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Wednesday, 3 June 2009
Page: 5519

Ms REA (6:53 PM) —I rise to support the Carbon Pollution Reduction Scheme Bill 2009 and related bills this evening. Can I say in response to the previous speaker’s comments: if he describes the government’s legislation as a ‘crayon drawing’, I suggest that the coalition’s position is more like the famous Rorschach test, where you have an ink blot thrown on a piece of paper and every individual is asked to look at it and tell us what they can see. It seems that their position as a coalition is one of individuals looking at unrealistic drawings and trying to dream up something that comes out of their imagination, rather than dealing with the real issues of climate change.

I support this legislation because the sooner we face the economic reality of climate change the better. It is something that I have believed for a long time—and, indeed, was very strongly supportive of as an election commitment during the election campaign. But I do also support the changes in this legislation which accept the reality of the global economic recession and actually put in place a scheme that delays the start by one year, and reduces the price per tonne of carbon to $10 for one year, in acknowledgement that while we are going through difficult economic times our business community, and in fact the whole community, needs a greater period in which to transition towards this scheme.

But for the reason why we need this scheme I need go no further than my own electorate of Bonner, an electorate that is right in the south-eastern suburbs of Brisbane, the fastest growing area in Australia, and a significant part of what makes up the third largest capital city in the country. I often describe the electorate of Bonner as the lungs of Brisbane. It contains some of the most beautiful environmental areas that you would find in any major capital city, particularly at Moreton Bay and on Moreton Island, which is in the bay. It also contains beautiful environmental areas that have been protected over time. It is part of the Koala Coast. It has wonderful creek catchments that provide very significant environmental areas for that local community, all bordered by the Brisbane River. At the same time the electorate of Bonner contains some of the fastest growing suburbs in the city. It has suburbs in areas like Gumdale, Wakerley and Manly West that have grown rapidly—by 3½ thousand people in three years in one suburb. It also contains the Port of Brisbane and Australia TradeCoast.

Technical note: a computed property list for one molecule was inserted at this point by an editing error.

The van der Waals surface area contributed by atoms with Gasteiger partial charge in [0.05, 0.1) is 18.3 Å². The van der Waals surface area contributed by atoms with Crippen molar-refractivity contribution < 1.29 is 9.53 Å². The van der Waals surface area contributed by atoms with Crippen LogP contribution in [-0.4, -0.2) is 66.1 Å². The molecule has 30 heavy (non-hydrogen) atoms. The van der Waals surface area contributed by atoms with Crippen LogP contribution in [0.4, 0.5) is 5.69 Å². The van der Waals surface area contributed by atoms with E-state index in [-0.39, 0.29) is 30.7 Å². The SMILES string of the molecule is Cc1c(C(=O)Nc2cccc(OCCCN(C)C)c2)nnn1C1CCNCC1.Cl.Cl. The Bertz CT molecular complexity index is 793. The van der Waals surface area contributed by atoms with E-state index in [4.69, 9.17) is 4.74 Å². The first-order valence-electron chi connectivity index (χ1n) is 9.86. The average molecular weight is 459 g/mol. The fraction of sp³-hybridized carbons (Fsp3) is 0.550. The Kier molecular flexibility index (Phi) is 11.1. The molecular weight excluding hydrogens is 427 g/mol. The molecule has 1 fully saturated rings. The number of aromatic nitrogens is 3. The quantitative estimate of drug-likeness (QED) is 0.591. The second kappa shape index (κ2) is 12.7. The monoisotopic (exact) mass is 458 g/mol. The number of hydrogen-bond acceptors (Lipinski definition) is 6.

So what my electorate shows is a snapshot of the challenges that we face—the lifestyle, both environmental and social, that we want to protect within our cities but also the challenges that we meet through population growth and the need to continue to stimulate economic activity and provide local employment. That is why I am very pleased to see the government take the initiative of introducing the Carbon Pollution Reduction Scheme.

But what I cannot support is the amendment that has been put forward by the Leader of the Opposition. I think if you look at this amendment you will see that it demonstrates what we are really debating in this House tonight. We are not debating the need to protect our environment; we are actually still debating whether climate change exists. We are still debating the fundamental science, even though it is now the prevailing view of experts across the world that climate change is a reality, that it has been sped up by human activity but that it can actually be reversed by human action—and that is what we want to see happen. But, instead, on this day, 3 June 2009, we in Australia are still debating whether climate change even exists and we are still responding to the majority of climate change deniers who exist on the benches opposite within the coalition.

What we are also obviously really dealing with is the massive division that exists within the coalition parties—indeed, I suspect that even within the individual parties, the Liberal Party and the National Party, there are major divisions. So we are listening to speaker after speaker talk about political divisions, denying a fundamental issue, when we should be debating how we can move this country forward to support a global solution on climate change. We must remember: this is the party that would not sign Kyoto.